“Taker her to the hospital right now.”
I returned to see the girls three days later. I met up with Fred and the look on his face was a clear indicator of what he was about to say. Fatimah had died the night before. The doctors tested her the night we brought her into the hospital and found that she had advanced-stage HIV. She had been taking the drugs that suppress the virus from spreading but stopped taking it several years ago because she could never remember to take them everyday so she just quit. Before she died one of the doctors asked if she knew who might have given her the disease. She didn’t know. It could of been one of her three boyfriends, or the roughly 15 clients who regularly see her. She was 16.
I think often about Fatimah. It hurts me to think about a life cut so tragically short. The entire time I had known her she was very sick but she still managed to be lively and cheerful every time I visited. Whenever I came to visit I always brought her and the rest of the girls some candy. They loved taffy and would always make sure I got a piece too. I always insisted the candy was for them but they still wanted me to have some. Even in the worst of conditions they always wanted to give. I was humbled by their generosity. She loved that baby of hers. I never learned the little ones name but he was so cute. The first time I held him he had this look of shock on his face. I don’t think he had ever seen a white person before.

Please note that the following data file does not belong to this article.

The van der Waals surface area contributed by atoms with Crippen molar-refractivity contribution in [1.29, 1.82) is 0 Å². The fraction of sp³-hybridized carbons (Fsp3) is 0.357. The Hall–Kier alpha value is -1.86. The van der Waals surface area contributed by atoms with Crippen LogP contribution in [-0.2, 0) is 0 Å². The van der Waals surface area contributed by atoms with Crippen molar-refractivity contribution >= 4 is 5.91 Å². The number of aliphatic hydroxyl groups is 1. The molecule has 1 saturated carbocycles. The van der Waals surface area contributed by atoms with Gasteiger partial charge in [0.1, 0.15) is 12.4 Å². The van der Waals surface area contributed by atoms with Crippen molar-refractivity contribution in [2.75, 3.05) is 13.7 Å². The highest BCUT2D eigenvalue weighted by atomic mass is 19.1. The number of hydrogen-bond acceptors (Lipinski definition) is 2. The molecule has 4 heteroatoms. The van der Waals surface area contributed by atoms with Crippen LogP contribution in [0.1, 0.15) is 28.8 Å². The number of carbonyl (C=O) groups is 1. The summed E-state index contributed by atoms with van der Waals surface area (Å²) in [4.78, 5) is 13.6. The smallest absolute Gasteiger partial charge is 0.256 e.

What is going to happen to her baby? I often wonder but I know the answer. It will either die or live long enough to become another child of the streets, that is what happens to almost all of the orphans.
When Winston Churchill first visited Uganda he called it the Pearl of Africa, and I’d have to agree with him. There is an abundance of beauty every where you look. The massive Nile River meanders through the country and gives life to everything. Lions, hippos, rhinos, and elephants roam freely in Murchison Falls National Park. One of our closest relatives, the mountain gorilla, survives in the dense Bwindi Impenetrable Forest thanks to the hard work of many conservationists. Ugandans from the city to the countryside are some of the kindest, most-giving people in the entire world. Though with the good comes the bad and there are reminders everywhere which never let you forget that suffering exists. Homeless kids sniff jet-fuel on the streets to numb the pain and hunger. A HIV-positive mother of three can’t afford to send her children to school. Guards are stationed by every single surviving rhino in the country, a reminder that there are people who want to kill these animals for their horns.
So yes, this country is a pearl, but a pearl with cracks.
I will never forget my time in Uganda. This country whipped me back and forth across the spectrum of human emotion and I don’t believe I am the same person I was before I left. Now that I am back home I find there is a whole lot less to complain about and a whole lot more to be thankful for. A good reminder for everyone born into a life of privilege.